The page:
Monday, March 8, 2010

Eyes Wide Open

I've said before that when you're doing death penalty work, any time the government doesn't get to murder your client, that's a win.  Pretty much everyone doing this work understands that.  And we all shake our heads and think how perverted and offensive that is as a standard.  But it's where we are.  We cheer death by natural causes - or even unnatural ones - as we cheer life without hope sentences because the state has been deprived of its pound of flesh.

Didn't quite happen with Lawrence Reynolds whose condition has reportedly been upgraded from "serious" to "stable" and who is showing "signs of consciousness."

That's what we learn from Julie Walburn, spokesperson for the Ohio Department of Rehabilitation and Correction, quoted in the Cuyahoga Falls News Press.

It seems Reynolds was found unconscious in his cell at the Ohio State Prison in Youngstown around 11:30 Sunday night.  Assuming the rest of what they say is true, he overdosed on some pills.  As of this writing, they haven't said what sort of pills or how he happened managed to get them, but Walburn says they're investigating.

Ya think?

Meanwhile, Governor Ted has issued a reprieve.  See, they have to get him healthy enough to kill.  One week.  That should do it.  The murder is now scheduled for March 16.

That's not soon enough for Denise Turchiano.  She's the niece of Loretta Mae Foster, the woman Reynolds killed and she is, well, pissed seems to get at it.  (The News Press says she "reacted in anger and disbelief.")  How dare they?  How dare he?  Turchiano was planning to watch Reynolds die.  She wanted to see it.  And he almost deprived her of that - what? - pleasure?

And that, I guess, is why anytime the state doesn't get to conduct the murder, it's a win.  Because it's a defeat for the forces of raw vengeance.  Because it means our worst instincts don't prevail.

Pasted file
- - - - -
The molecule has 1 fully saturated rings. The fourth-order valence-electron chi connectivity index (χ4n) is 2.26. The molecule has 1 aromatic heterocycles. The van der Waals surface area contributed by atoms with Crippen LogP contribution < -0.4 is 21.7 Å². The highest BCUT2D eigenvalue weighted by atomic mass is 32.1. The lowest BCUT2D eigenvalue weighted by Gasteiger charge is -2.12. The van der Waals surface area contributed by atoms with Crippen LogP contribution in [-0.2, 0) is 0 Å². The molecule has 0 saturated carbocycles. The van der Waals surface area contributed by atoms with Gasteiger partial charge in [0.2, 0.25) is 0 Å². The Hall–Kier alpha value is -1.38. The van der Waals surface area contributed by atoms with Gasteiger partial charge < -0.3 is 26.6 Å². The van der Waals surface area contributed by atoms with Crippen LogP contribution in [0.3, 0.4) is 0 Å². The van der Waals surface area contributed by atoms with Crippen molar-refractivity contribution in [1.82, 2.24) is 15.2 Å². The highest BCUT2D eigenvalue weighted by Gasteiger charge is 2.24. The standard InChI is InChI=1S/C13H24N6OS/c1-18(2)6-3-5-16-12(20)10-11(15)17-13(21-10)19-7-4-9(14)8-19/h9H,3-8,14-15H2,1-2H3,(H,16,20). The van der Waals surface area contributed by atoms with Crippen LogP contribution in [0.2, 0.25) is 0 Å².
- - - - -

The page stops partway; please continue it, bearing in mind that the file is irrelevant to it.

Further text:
I have some sympathy for Turchiano.  I understand her anger at Reynolds.  I understand why she'd want to see him killed.  If I were in her position, I might want the same thing.  But if the death penalty exists to give Turchiano the satisfaction of watching a murder, then there's something about the system that we aren't mostly willing to acknowledge - and it's a pretty darn ugly thing.

Because, really, if it's not just that Reynolds needs to die, but that he needs to be killed, and if it's especially that Turchiano needs to/wants to watch him die.  Then it is about the spectacle.

I've said for some time that if we're going to be in the killing business, we should admit what we're doing, acknowledge the equivalence principle. 

If Reynolds tried to commit suicide Sunday night, and DRC isn't quite willing to admit that's what he was doing, then killing him next week (or whenever) won't really be much, will it?  Maybe he wants to die.  Maybe he just wants to cheat the state.  But a peaceful death obviously won't be a horror for him.  So why must we save his life in order to take it unless it's for spectacle, unless it's for Turchiano.  And if that's the only point . . . .

Back in September, when Ohio flubbed Romell Broom's execution, I wrote this.
Either we give up state murder, acknowledge once and for all that the death penalty, no matter how cosmetically attractive we try to make it is just another killing, unnecessary, unfair, uncertain. Or we embrace the horror, admit that we torture people to death at least some of the time and acknowledge that we're just fine with it.
We can rent out Yankee Stadium (it's new and shiny) and line the bodies up. We can set lions on them. Or have them gnawed to death by rats. Pay per view. It's better than pro wrestling.

When Florida killed Ted Bundy, there were cheering crowds outside the prison.  Perhaps they were tailgating.  Perhaps they were us.  And that suggests that we need to do some rethinking - about who we are, and who we want to be.

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